The genetically modified (GM) crop industry is not happy. It’s been over 20 years since the introduction of the first GM crops to Australia and the majority of our food remains GM free – because quite frankly we don’t want to eat GMOs. However, the GM crop industry has a plan.
Independent testing commissioned by Friends of the Earth has found nanoparticles in popular Australian infant formula products that are both illegal in Australia and potentially dangerous. Three of the seven samples tested contained nano-hydroxyapatite particles. Nano-hydroxyapatite has been found to cause cell death in the liver and kidneys of rats and is prohibited from use in infant formula in Australia in any form.
In late March, Dr Michael Antoniou, Reader in Molecular Genetics at King’s College London School of Life Sciences will be visiting Melbourne, Canberra and Sydney. He is here to discuss his concerns with a range of new genetic engineering techniques that the Federal Government is currently proposing not to regulate.
Last year the International Agency for Research on Cancer (IARC) - declared glyphosate – the main ingredient in the herbicide RoundUp – a probable carcinogen. We hoped that the Australian Pesticides and Veterinary Medicines Authority (APVMA) – would intervene to protect our health. It hasn’t. The APVMA has decided not to review its current approval for glyphosate because it claims to know better than the specialised cancer agency of the World Health Organisation. Why so? Because it has access to unpublished industry data that has never been subject to peer review and that regulators refuse to make public!
Australia’s gene technology regulator is proposing changes to its gene technology regulations that would allow products derived from genetically modified (GM) plants, animals and microbes untested and unlabelled into our food. If the OGTR deregulates these new GM techniques there will be no monitoring or surveillance. Anyone from amateur biohackers - to industry - to terror groups would be free to use them to genetically modify plants, animals and microbes. Entirely new diseases and poisons could be made. And they could enter our food chain and our environment with no safety testing and no labelling. The results could be catastrophic.
Cancun, Mexico – This week, international conservation and environmental leaders are calling on governments at the 2016 UN Convention on Biodiversity (CBD) to establish a moratorium on the controversial genetic extinction technology called gene drives. Gene drives, developed through new gene-editing techniques- are designed to force a particular genetically engineered trait to spread through an entire wild population – potentially changing entire species or even causing deliberate extinctions. The statement urges governments to put in place an urgent, global moratorium on the development and release of the new technology, which poses serious and potentially irreversible threats to biodiversity, as well as national sovereignty, peace and food security.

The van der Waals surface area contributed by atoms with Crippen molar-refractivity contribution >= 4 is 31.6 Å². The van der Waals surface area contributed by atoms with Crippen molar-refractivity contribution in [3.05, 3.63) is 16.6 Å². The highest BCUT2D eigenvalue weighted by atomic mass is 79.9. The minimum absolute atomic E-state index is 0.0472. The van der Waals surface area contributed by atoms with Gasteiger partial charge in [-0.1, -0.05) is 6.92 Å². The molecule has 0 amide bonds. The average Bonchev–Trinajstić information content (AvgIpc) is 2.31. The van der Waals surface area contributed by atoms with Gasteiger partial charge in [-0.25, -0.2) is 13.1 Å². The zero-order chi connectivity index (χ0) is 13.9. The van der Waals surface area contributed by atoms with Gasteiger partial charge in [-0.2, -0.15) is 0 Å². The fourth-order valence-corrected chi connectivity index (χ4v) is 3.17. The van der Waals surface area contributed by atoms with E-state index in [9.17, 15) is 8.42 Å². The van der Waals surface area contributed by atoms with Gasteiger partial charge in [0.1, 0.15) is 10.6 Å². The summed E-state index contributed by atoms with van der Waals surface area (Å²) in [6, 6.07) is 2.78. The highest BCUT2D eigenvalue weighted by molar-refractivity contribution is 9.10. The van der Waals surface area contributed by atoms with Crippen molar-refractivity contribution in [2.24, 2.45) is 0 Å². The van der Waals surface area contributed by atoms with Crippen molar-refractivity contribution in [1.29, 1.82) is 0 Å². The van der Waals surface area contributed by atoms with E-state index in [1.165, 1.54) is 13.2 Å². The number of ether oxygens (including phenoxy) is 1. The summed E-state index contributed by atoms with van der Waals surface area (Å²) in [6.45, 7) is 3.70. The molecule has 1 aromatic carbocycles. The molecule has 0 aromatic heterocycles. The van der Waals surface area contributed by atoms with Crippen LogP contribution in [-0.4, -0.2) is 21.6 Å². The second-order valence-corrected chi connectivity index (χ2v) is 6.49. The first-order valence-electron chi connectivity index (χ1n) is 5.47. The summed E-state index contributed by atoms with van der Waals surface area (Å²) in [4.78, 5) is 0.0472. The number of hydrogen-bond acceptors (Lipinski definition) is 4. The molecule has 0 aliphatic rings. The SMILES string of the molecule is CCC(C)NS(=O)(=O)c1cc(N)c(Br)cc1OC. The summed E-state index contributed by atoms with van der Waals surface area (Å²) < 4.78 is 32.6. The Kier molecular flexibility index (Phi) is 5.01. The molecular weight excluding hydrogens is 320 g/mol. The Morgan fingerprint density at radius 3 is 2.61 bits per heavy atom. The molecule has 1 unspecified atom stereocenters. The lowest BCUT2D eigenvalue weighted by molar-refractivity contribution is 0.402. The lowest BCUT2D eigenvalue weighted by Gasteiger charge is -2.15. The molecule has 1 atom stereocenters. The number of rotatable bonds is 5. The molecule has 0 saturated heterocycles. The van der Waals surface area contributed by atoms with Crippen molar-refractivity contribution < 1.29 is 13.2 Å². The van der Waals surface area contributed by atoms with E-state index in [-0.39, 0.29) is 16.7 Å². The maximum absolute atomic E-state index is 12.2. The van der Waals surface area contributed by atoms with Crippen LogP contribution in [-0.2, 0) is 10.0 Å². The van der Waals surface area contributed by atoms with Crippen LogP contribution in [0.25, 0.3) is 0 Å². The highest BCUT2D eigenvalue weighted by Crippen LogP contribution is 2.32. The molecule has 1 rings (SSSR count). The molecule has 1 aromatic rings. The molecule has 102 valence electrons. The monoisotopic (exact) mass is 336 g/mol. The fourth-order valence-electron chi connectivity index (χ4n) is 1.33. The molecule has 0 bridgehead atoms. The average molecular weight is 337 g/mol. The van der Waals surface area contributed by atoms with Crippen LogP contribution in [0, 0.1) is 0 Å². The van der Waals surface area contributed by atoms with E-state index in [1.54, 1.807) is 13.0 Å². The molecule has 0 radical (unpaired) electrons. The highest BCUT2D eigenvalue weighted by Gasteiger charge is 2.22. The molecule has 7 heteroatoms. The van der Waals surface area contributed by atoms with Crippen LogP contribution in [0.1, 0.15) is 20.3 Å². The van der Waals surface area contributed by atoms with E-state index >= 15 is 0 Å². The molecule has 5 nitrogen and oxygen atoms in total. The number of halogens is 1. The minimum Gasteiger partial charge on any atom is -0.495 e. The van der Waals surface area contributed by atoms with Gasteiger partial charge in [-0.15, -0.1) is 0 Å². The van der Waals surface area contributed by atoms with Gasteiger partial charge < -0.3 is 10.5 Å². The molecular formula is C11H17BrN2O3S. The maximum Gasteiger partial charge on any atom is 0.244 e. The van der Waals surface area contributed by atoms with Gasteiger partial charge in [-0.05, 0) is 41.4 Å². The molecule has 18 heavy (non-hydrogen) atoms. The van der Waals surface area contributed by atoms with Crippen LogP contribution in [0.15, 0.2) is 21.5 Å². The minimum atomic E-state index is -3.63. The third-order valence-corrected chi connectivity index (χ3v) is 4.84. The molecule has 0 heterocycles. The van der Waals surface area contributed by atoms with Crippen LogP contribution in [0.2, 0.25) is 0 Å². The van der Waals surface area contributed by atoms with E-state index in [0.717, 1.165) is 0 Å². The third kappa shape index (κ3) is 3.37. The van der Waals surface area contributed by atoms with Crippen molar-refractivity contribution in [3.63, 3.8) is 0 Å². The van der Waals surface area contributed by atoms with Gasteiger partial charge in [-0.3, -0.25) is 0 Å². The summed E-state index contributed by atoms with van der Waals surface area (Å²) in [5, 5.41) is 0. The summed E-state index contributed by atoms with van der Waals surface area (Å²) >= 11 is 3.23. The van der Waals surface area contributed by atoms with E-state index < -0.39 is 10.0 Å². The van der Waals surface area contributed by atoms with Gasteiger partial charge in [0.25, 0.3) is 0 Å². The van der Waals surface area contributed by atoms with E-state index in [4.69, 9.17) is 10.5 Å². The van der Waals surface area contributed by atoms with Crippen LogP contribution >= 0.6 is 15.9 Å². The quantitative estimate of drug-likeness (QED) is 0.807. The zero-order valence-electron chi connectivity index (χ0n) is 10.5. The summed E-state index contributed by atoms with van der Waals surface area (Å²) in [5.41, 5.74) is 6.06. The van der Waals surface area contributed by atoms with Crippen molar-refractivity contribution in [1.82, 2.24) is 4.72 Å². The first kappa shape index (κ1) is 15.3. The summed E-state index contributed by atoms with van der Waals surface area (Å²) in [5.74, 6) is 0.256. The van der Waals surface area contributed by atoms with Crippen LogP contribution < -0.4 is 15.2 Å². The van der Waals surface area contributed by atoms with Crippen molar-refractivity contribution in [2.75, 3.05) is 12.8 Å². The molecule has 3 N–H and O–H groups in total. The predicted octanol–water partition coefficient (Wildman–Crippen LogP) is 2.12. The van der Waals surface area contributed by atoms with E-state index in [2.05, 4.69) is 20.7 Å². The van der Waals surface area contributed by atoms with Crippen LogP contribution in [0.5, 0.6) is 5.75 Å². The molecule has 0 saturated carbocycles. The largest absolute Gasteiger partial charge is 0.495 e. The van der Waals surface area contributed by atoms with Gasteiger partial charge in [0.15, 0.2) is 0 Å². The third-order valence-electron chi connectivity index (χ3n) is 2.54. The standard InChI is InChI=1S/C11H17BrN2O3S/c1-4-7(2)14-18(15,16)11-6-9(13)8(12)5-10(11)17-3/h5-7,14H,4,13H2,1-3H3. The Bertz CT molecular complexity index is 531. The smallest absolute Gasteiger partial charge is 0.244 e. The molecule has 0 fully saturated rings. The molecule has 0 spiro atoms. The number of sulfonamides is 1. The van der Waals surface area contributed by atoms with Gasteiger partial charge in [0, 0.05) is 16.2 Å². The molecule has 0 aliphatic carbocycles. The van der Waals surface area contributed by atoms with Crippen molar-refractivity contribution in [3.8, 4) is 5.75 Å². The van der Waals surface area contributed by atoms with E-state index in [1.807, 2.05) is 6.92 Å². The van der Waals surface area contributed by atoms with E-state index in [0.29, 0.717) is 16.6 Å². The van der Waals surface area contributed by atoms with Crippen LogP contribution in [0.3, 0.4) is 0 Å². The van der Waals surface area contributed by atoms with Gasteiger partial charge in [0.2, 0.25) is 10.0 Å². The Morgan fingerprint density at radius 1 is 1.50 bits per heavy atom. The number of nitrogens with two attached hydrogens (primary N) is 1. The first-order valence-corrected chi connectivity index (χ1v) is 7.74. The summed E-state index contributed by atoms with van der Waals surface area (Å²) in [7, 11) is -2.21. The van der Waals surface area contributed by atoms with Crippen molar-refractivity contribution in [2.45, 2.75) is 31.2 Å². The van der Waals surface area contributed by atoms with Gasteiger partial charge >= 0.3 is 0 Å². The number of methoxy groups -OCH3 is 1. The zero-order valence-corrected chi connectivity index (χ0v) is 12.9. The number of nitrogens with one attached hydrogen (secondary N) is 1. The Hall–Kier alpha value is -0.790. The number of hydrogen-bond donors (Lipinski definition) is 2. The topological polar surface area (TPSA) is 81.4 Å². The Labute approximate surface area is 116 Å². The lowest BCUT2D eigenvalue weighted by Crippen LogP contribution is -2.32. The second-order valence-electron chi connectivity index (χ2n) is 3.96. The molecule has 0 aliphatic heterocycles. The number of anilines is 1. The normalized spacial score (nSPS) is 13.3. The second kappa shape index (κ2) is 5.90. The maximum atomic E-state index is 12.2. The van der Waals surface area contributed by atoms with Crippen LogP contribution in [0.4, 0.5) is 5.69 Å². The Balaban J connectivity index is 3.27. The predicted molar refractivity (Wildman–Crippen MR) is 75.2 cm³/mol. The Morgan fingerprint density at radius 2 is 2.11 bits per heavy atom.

GM-Free Australia Alliance members reject the Productivity Commission’s recommendations to remove states’ rights to ban genetically manipulated (GM) crops for marketing reasons and to remove GM food labelling. GM crops pose unacceptable risks to our health, the environment and key export markets and removing the bans and GM labeling would eliminate choice for farmers and consumers. Louise Sales from Friends of the Earth’s Emerging Tech Project says: “The Productivity Commission has ignored the compelling evidence from the Tasmanian and South Australian Governments, and other stakeholders, that show the value of remaining GM-free. Instead its report reads like a Monsanto press release.”
Our food regulator Food Standards Australia New Zealand (FSANZ) has misrepresented the findings of two independent reports it commissioned on the safety of nanomaterials in food and food packaging. The reports were supposed to have been completed by June 2015 but were never released. On 27th May 2016 Friends of the Earth submitted an FOI request to FSANZ for these reports and associated documents. Six days after the request was filed FSANZ released the reports – claiming that the reports concluded “none of the nanotechnologies described are of health concern.” This as a deliberate misrepresentation of the reports. In fact, the reports draw attention to the major data gaps regarding the safety of nanoparticles in food and food packaging and raise concerns regarding the potential toxicity of nano-silica, titanium dioxide and silver.